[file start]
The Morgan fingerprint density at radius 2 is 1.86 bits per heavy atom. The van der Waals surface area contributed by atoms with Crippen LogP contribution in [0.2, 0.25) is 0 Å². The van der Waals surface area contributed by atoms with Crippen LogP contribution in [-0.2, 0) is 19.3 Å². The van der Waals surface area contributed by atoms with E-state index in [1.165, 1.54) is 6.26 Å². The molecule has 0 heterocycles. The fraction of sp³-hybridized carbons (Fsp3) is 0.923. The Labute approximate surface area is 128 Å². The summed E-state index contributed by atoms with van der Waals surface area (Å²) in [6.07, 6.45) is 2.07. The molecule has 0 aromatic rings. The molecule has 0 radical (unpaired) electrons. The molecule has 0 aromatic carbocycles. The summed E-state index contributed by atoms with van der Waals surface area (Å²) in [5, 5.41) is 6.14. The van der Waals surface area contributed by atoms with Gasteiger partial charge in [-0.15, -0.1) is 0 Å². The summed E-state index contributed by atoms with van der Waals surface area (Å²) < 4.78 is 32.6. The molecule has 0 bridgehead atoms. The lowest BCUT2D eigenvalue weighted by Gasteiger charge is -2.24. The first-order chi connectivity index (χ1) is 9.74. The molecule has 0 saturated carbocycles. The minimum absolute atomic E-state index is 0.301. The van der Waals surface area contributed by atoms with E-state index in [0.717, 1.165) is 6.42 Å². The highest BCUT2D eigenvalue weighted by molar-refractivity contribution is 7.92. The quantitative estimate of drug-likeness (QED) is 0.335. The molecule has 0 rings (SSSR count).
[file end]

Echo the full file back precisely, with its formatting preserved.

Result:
The Morgan fingerprint density at radius 2 is 1.86 bits per heavy atom. The van der Waals surface area contributed by atoms with Crippen LogP contribution in [0.2, 0.25) is 0 Å². The van der Waals surface area contributed by atoms with Crippen LogP contribution in [-0.2, 0) is 19.3 Å². The van der Waals surface area contributed by atoms with E-state index in [1.165, 1.54) is 6.26 Å². The molecule has 0 heterocycles. The fraction of sp³-hybridized carbons (Fsp3) is 0.923. The Labute approximate surface area is 128 Å². The summed E-state index contributed by atoms with van der Waals surface area (Å²) in [6.07, 6.45) is 2.07. The molecule has 0 aromatic rings. The molecule has 0 radical (unpaired) electrons. The molecule has 0 aromatic carbocycles. The summed E-state index contributed by atoms with van der Waals surface area (Å²) in [5, 5.41) is 6.14. The van der Waals surface area contributed by atoms with Gasteiger partial charge in [-0.15, -0.1) is 0 Å². The summed E-state index contributed by atoms with van der Waals surface area (Å²) < 4.78 is 32.6. The molecule has 0 bridgehead atoms. The lowest BCUT2D eigenvalue weighted by Gasteiger charge is -2.24. The first-order chi connectivity index (χ1) is 9.74. The molecule has 0 saturated carbocycles. The minimum absolute atomic E-state index is 0.301. The van der Waals surface area contributed by atoms with E-state index in [0.717, 1.165) is 6.42 Å². The highest BCUT2D eigenvalue weighted by molar-refractivity contribution is 7.92. The quantitative estimate of drug-likeness (QED) is 0.335. The molecule has 0 rings (SSSR count).